Wikipedia describes advertising as an audio or visual form of marketing communication that employs an openly sponsored, non-personal message to promote or sell a product, service or idea. Advertising is about making a lasting impression on your target audience, it’s about getting into their heads. NGO and social justice campaigning has many overlaps with advertising – only instead of getting people to visit your business or buy your product you are trying to initiate change – whether it’s changing people’s minds or changing the way corporations operate.
Our projects for Greenpeace and other “forces for good” are always well received by our global creative community, so we used the opportunity of working with Greenpeace for the 7th time to collectively compile a list of clever campaigning ideas that inspire and impress.
“Nobody counts the number of ads you run; they just remember the impression you make.” – Bill Bernbach
#1 UN Women: The Autocomplete Truth
Memac Ogilvy & Mather Dubai developed a series of ads for UN Women using genuine Google search results to highlight the widespread prevalence of sexism and discrimination against women around the world. Based on searches dated 9 March 2013 the ads exposed negative sentiments ranging from offensive stereotypes to outright denial of women’s rights. The placement of the search bar visuals – covering up the mouths of the women pictured – ads an extra layer meaning – that these negative sentiments are keeping women quiet and holding them back.
The ads were a massive viral hit and sparked a global discussion on gender equality. What’s changed since 2013? – Why not give it a go: what does your search show about gender stereotypes and the lack of equality for women’s rights in your country?
#2 Nazis against Nazis – Germany’s most involuntary walkathon
On November 15th 2014, neo-Nazis walked through the streets of Wunsiedel, Germany. They could not be stopped, but EXIT-Deutschland – a programme that supports people to leave the Nazi scene – decided to make them march for something meaningful: and that is how, for the first time, a right-wing march became a charity walk – without the participants knowing! For every meter they walked, €10 was donated to EXIT-Deutschland.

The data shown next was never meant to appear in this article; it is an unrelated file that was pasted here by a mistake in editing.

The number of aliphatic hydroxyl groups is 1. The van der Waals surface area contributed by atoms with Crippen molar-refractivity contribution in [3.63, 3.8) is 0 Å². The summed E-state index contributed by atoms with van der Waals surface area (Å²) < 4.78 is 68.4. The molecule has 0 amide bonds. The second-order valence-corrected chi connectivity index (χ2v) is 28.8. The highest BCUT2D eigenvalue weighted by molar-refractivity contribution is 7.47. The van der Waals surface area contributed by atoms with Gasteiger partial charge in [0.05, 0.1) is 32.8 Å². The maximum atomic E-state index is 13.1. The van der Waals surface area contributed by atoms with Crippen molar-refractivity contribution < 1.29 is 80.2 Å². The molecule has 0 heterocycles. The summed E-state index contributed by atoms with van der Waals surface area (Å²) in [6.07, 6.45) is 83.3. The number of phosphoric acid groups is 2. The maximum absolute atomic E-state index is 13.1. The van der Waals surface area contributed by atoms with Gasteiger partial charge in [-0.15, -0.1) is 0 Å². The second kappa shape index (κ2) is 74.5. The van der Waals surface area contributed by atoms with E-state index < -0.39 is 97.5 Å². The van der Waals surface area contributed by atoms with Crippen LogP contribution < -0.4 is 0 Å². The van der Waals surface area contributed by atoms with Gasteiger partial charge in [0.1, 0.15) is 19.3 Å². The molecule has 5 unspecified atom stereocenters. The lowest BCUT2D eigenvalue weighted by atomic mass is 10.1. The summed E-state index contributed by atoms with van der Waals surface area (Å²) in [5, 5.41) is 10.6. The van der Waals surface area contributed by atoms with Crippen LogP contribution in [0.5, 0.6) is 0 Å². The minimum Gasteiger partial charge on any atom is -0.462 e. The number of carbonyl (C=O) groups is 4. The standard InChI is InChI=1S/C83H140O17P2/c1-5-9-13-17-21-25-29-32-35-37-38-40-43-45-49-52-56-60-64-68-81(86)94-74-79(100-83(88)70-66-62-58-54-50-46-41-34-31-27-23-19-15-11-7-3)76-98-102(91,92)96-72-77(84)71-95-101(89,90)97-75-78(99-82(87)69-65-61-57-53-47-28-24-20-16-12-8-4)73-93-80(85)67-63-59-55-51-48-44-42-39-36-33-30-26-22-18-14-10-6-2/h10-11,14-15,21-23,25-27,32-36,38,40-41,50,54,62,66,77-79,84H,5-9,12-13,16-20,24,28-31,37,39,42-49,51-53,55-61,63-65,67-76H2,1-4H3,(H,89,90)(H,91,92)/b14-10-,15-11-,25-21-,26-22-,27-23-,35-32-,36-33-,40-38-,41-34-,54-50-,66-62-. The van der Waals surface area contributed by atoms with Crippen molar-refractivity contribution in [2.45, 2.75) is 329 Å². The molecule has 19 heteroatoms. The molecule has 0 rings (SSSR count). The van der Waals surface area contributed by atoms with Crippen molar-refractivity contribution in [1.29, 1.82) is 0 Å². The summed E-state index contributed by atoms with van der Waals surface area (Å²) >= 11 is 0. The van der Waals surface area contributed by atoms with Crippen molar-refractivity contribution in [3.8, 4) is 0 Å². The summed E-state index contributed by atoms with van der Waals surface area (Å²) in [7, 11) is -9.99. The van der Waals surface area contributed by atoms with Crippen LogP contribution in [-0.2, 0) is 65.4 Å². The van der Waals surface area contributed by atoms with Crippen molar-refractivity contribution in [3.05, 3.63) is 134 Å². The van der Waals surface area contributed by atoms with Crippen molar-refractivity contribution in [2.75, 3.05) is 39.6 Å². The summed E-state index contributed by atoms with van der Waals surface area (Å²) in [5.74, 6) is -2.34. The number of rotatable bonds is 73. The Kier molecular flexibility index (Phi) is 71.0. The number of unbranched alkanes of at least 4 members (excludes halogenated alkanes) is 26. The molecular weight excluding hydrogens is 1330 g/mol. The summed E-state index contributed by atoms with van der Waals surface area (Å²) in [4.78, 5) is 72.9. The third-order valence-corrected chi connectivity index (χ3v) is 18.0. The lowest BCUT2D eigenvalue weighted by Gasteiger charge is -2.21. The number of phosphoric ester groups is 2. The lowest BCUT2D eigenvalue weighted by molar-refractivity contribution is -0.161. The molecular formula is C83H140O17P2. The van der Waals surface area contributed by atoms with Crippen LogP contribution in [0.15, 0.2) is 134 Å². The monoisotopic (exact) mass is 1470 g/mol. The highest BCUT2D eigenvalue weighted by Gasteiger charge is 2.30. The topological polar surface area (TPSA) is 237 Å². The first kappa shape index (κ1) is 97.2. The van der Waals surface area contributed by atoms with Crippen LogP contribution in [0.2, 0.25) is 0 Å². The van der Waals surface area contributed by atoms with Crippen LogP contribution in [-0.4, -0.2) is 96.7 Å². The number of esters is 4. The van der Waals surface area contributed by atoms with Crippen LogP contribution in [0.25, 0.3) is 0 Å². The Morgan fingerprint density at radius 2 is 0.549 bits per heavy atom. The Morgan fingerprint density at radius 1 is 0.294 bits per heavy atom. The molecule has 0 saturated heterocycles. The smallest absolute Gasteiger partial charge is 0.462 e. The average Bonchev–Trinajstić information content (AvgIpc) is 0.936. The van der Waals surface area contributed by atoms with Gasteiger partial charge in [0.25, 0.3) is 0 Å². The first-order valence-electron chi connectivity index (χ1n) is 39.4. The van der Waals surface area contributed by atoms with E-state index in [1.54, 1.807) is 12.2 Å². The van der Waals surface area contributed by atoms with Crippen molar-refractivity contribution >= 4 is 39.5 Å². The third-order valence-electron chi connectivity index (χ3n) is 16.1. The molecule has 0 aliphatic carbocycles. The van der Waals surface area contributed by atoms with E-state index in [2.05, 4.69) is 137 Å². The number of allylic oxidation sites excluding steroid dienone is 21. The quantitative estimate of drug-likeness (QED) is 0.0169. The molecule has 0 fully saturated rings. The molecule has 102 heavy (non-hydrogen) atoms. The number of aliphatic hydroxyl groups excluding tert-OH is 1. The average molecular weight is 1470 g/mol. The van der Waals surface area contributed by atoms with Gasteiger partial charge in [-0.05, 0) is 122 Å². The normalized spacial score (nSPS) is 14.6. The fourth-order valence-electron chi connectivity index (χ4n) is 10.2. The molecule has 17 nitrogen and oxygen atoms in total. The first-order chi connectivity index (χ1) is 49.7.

The Greenpeace campaign team commented: “This was a very successful campaign; smart, cheeky and unusual! It was a clever idea and really well thought out – the “opponent” ends up unwittingly marching against themselves. The strong, yet playful visual identity was carried through multiple mediums. A powerful modern and innovative form of protest and a new fundraising concept.”
The result: lots of surprised right-wing extremists, €10.000 raised for EXIT-Deutschland and worldwide attention for the campaign and the cause.
“Make it simple. Make it memorable. Make it inviting to look at” – Leo Burnett
#3 London Needs You Alive
The London Needs You Alive campaign, created by AMV BBDO for the Mayor of London was launched just recently in November and aims to combat knife crime in the UK capital: “There are 653,626 teenagers in London – every one of them is important. Knives aren’t keeping us safe. Help carry a new message”
The simple, yet striking campaign targets 13- to 16-year-old Londoners, asking them to share with family and friends, why London needs them alive. The creative process was influencer-led and a collaborative effort between the agency and the teenagers themselves.
#4 25.000 Euro Reward
The goal of the 25.000 Euro Reward campaign from The Center for Political Beauty was to stop the biggest arms deal in recent German history. They were offering a reward of €25,000 for any evidence that could put one of the owners of arms manufacturer Krauss-Maffei Wegmann behind bars. Large-format posters throughout Germany advertised the reward in exchange for information related to tax evasion, money laundering or investment fraud.
The intended side effects: The arms dealers are exposed, acquiring involuntary fame across the country. The media reported on the main beneficiaries of the billion euros arms deal with Saudi-Arabia and the export of 270 Leopard II tanks.
The Greenpeace campaign team commented: “The business of weapons is murder. The approach of this campaign was totally new and extremely radical because it was not the weapons and the harm they cause that were in the foreground, but rather the individuals that fund the production and export of them. Potentially bordering on “immoral” but fitting for an immoral business.”
Result: Within just three months, more than 2,500 articles were published on The Center for Political Beauty’s “social choking sculpture”. Even confidants, employers and friends distanced themselves from the owners exposed in the campaign. The arms deal with Saudi-Arabia – one of the world’s harshest dictatorships – failed.